The American news media have further contributed to the angish of Lebanese-Americans. For weeks, it seems, the media could only speak of the military successes of Israel and that country's attendant efforts to ''mop up'' and ''purify'' Lebanon. Our community's ancestral homeland has been regarded not as a sovereign nation, but as a ''testing grounds'' for American-made weaponry.
American media portrayals have for years depicted Lebanese as anarchic political and religious fanatics indulging in inner-city gang wars. This stereotype has served to render insignificant the compassion, and now suffering, of the Lebanese. The news reports filtering into Americans' homes are nothing like the revealing accounts being aired in Europe and Israel. In the US, simplicity and palatability seem to count more than factuality. The media erroneously speak of ''Muslim'' West Beirut (almost half of which is inhabited by Christians) and of the ''Christian'' leader Bashir Gemayel (who has overseen some of the most horrible crimes ever committed).
It would be unfair for Lebanese-Americans to blame everything on others, however. We have been responsible for inflicting considerable pain on ourselves. Long divided between those who consider themselves Arabs and those who consider themselves non-Arabs (or frequently ''Phoenicians''), the Lebanese-American community has in effect become two communities.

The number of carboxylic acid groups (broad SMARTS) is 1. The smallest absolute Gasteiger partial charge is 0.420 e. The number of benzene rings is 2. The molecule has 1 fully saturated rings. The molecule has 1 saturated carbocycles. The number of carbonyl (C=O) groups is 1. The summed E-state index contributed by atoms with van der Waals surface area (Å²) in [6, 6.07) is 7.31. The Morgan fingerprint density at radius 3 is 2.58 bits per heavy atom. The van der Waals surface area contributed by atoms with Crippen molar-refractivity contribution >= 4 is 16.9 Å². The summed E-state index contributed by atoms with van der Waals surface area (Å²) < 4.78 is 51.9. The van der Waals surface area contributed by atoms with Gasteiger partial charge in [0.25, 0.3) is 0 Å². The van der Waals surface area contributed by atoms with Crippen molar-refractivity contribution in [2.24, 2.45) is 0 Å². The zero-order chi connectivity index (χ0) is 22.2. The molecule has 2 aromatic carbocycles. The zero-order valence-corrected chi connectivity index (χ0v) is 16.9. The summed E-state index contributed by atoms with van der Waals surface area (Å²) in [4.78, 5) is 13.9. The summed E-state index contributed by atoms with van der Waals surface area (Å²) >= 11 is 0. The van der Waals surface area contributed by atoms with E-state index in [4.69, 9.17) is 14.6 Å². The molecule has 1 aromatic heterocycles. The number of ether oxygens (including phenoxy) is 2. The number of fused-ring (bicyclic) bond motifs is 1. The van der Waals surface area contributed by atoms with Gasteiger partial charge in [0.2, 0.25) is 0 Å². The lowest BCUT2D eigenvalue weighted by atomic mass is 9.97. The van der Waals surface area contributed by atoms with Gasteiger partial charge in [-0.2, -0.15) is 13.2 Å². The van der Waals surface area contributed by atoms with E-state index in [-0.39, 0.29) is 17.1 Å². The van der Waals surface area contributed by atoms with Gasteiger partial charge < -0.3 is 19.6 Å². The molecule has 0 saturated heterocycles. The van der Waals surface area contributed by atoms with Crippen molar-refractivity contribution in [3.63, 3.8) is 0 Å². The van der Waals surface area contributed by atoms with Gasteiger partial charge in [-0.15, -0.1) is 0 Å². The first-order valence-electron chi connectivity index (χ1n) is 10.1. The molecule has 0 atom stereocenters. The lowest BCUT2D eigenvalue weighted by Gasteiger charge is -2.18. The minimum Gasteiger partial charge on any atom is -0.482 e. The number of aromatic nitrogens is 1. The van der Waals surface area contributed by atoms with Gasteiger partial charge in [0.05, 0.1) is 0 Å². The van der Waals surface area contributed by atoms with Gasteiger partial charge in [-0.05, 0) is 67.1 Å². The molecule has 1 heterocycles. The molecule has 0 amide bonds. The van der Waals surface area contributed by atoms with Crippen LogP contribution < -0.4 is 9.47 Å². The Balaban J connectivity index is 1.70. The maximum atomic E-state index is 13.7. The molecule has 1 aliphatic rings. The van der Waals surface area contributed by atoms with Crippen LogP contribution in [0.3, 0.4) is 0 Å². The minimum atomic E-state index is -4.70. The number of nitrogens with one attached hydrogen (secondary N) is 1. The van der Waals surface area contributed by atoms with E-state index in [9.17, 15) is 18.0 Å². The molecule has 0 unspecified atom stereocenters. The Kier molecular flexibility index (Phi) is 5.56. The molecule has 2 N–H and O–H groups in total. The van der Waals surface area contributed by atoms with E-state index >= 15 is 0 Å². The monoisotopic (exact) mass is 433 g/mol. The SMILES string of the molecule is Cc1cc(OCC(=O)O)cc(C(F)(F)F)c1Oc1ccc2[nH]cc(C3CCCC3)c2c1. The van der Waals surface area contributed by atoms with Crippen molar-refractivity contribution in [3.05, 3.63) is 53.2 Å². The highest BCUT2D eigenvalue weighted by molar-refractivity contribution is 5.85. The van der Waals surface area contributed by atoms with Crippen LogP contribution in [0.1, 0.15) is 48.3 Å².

One side, represented by the American Lebanese League, has effectively aligned itself with the Israelis. The other side, led by dozens of Arab-American groups, regards Israel as Lebanon's true enemy. Both sides are receptive to Lebanon without a PLO military presence, but the two factions are at odds over issues regarding Palestinian self-determination and the Palestinians' role in Lebanon, Christian and Muslim political and military power in Lebanon, and so on. Within our fractious community, there are numerous instances of parents being pitted against children, brothers against sisters.
Lebanese-Americans, in large part because of our tendency to assimilate readily into American society, have historically not been active in ethnic lobbying and power politics. With the invasion of Lebanon, this traditional passivity has in many cases been replaced by unprecedented political activity. Because we have heretofore had little experience in political organization, however, many Lebanese-Americans are finding attempts to shape US foreign policy about as effective as the efforts of their brethren in Lebanon who vainly fire assault rifles at swooping F-16s.
Lebanese-American anger and frustration mount as we watch the gradual shredding of what was once the delicate and multifarious social fabric called Lebanon. The land of our forefathers, that wonderful dream of democracy, freedom and coexistence, has gone the way of the majestic cedars that once dotted that beautiful country.